Last Sunday of the Church Year Sermon

Last Sunday of the Church Year
Matthew 25:1-13
November 24, 2013
Trinity Lutheran Church—New Haven, MO

In the name of the Father and of the + Son and of the Holy Spirit.  Amen.

Here we are at the end of all things.  The Church’s year of grace has ploughed through the Incarnation of Christ, His Epiphany and revelation as the Son of God, His passion, death, resurrection and ascension.  From the day of Pentecost, we’ve learned of the Holy Spirit’s work in our lives in many and various ways.  Along the way, we’ve paused to ponder angels and the Reformation and the saints.  The last couple of weeks, we’ve turned our thoughts to the last days, and braced ourselves against the dangers and threats that will come upon the Church from outside.

Today on the Last Sunday of the Church Year, we have a parable about the Church itself, and how we Christians may ourselves be prepared for the end of all things.  The parable is divided into two parts: first, the comparison of Christ’s return to a meeting of a bridegroom and his bride; and second, that the wise and foolish bridesmaids teach us that preparation for Christ’s return is a matter of the inner righteousness of faith.  So, therefore,

The Sensible Way to Wait for Jesus’ Return Is To Make Sure You Don’t Think You Have Jesus Figured Out

I.

            Just before starting this parable, Jesus tells His disciples that no one knows the day or the hour of His return, save the Father alone, and then begins this parable with the little word, Then.  The parable of the wise and foolish virgins is about the future return of Christ to judge the quick and the dead, and likens His return to the meeting of a bridegroom with his bride, who is attended by her bridesmaids.

There are a few things to look for in Jesus’ parables, so that you do not end up wandering into fantasies and myths and false belief.  The first thing to look for is the point of comparison—usually only one, but there may be more in longer parables.  There is always a temptation to allegorize a parable and try to find a one-to-one correspondence with every detail in the story, or even to imagine things that you think Jesus should have included in His story.  To find the point of comparison is not difficult—Jesus usually says something like, “The kingdom of heaven is compared to…”—but you should always be careful to discern the grammar.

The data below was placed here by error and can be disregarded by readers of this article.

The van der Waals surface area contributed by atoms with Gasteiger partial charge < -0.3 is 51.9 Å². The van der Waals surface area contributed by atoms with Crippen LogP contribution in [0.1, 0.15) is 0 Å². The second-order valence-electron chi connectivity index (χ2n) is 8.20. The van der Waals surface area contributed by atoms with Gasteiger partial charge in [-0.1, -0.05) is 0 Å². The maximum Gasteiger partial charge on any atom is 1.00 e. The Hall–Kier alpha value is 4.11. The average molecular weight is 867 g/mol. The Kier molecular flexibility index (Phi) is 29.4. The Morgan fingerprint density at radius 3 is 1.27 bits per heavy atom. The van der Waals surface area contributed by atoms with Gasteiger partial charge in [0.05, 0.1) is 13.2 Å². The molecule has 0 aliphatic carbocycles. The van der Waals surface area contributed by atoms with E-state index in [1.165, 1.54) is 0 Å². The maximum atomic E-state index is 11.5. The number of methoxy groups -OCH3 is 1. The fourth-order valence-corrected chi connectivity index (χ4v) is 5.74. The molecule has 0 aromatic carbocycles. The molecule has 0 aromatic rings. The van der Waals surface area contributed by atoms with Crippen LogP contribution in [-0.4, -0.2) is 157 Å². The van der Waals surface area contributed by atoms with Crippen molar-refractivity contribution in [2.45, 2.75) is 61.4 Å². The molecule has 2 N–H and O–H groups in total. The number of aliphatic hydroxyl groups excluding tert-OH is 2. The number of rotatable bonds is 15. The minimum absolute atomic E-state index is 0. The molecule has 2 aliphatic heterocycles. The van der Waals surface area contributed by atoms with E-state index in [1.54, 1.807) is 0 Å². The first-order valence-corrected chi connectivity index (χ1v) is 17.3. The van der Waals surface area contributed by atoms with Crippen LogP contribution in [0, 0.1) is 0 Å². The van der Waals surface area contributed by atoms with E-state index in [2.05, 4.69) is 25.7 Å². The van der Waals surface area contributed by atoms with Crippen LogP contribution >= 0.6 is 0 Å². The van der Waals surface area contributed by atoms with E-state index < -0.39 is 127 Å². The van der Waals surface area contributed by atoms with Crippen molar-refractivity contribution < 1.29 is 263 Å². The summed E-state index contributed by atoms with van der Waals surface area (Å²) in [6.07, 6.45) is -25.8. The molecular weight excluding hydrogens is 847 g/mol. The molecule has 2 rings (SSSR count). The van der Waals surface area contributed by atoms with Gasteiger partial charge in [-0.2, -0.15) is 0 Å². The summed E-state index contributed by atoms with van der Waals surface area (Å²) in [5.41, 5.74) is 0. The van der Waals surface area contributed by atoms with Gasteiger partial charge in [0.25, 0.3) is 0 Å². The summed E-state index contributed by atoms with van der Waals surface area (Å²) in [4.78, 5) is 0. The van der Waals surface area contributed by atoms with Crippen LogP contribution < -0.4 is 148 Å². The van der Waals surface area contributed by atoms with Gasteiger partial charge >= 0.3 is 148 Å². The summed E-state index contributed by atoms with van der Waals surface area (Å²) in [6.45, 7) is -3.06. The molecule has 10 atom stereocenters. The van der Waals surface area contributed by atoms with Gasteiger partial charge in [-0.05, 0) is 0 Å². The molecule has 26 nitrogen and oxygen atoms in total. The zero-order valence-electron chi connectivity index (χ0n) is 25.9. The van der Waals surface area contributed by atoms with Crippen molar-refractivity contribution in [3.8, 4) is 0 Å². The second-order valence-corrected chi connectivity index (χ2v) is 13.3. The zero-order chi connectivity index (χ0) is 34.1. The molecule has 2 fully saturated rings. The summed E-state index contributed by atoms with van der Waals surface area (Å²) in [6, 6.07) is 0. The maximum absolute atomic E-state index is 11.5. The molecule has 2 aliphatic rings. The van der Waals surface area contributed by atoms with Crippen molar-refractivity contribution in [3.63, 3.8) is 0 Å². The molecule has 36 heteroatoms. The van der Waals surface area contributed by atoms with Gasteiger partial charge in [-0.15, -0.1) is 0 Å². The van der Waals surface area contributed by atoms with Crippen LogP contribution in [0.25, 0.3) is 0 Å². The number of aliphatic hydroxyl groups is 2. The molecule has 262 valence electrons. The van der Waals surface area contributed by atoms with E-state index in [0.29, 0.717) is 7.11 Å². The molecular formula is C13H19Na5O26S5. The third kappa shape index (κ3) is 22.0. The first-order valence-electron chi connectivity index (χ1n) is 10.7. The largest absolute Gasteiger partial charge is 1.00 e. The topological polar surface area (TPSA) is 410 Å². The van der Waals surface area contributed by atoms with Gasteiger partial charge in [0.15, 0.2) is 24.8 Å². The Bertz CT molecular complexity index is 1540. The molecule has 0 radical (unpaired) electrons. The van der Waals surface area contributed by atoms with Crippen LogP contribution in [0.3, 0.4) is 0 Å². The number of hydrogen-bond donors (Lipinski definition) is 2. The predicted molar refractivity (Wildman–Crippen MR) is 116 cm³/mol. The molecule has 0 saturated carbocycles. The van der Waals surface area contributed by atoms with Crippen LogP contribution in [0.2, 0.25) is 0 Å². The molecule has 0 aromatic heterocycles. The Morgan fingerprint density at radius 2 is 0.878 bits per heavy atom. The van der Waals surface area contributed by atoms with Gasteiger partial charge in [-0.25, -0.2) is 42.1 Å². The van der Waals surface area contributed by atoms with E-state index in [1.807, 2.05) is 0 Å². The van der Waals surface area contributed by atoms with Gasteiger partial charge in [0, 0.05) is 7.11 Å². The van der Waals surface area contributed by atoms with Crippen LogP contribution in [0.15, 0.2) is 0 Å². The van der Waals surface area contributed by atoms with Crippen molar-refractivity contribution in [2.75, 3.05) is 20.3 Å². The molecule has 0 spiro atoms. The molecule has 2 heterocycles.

In this parable the point of comparison for the kingdom of heaven is the meeting of a bridegroom and his bride, who is attended by her bridesmaids.  This metaphor is a common one in Scripture: the Song of Solomon is a picture of Christ’s love for His beloved Church; Hosea’s prophecy (and his own life) depict God’s relationship with His people as a marriage; God often refers to Himself as a husband to His people; St. Paul gives advice to husbands and wives in his letter to the Ephesians, then says that he’s talking about Christ and the Church; and in Revelation, St. John sees the holy city, the New Jerusalem descending out of heaven as a bride adorned for her husband.

This meeting is seen through the eyes of the bridesmaids, the young women attending to the bride.   They are awaiting a meeting of the bridegroom and the bride, kind of like when a wedding party gets done taking pictures at the church and everyone drives over to the reception hall, and the wedding party meets outside before introductions.  So this is the point of view of the point of comparison.  We are plopped down in the midst of the wedding party awaiting the arrival of the bride and groom, that is we are awaiting the return of Christ and the revealing of the one, holy, catholic, and apostolic church.

Then the reign of the heavens will be compared to ten virgins who, taking their own lamps, went to a meeting of the bridegroom (v 1).  This is a parable about waiting, about anticipation, and about preparation for the day when Christ returns to judge the quick and the dead.

II.

            While the details of the story don’t have a one-to-one correspondence like an allegory, they do flesh out the story for us and give us a greater understanding of the main point of comparison.  In this parable, the bridesmaids are of two sorts—foolish and sensible.  Many English translations call them foolish and wise, but the wisdom of which this parable speaks isn’t the divine wisdom of God, but rather kind of a common sense wisdom.  And Jesus makes this distinction for a reason.  The foolish and sensible bridesmaids remind us Christians to be concerned not only about the external practice of the Christian religion, but the inner righteousness that is by faith.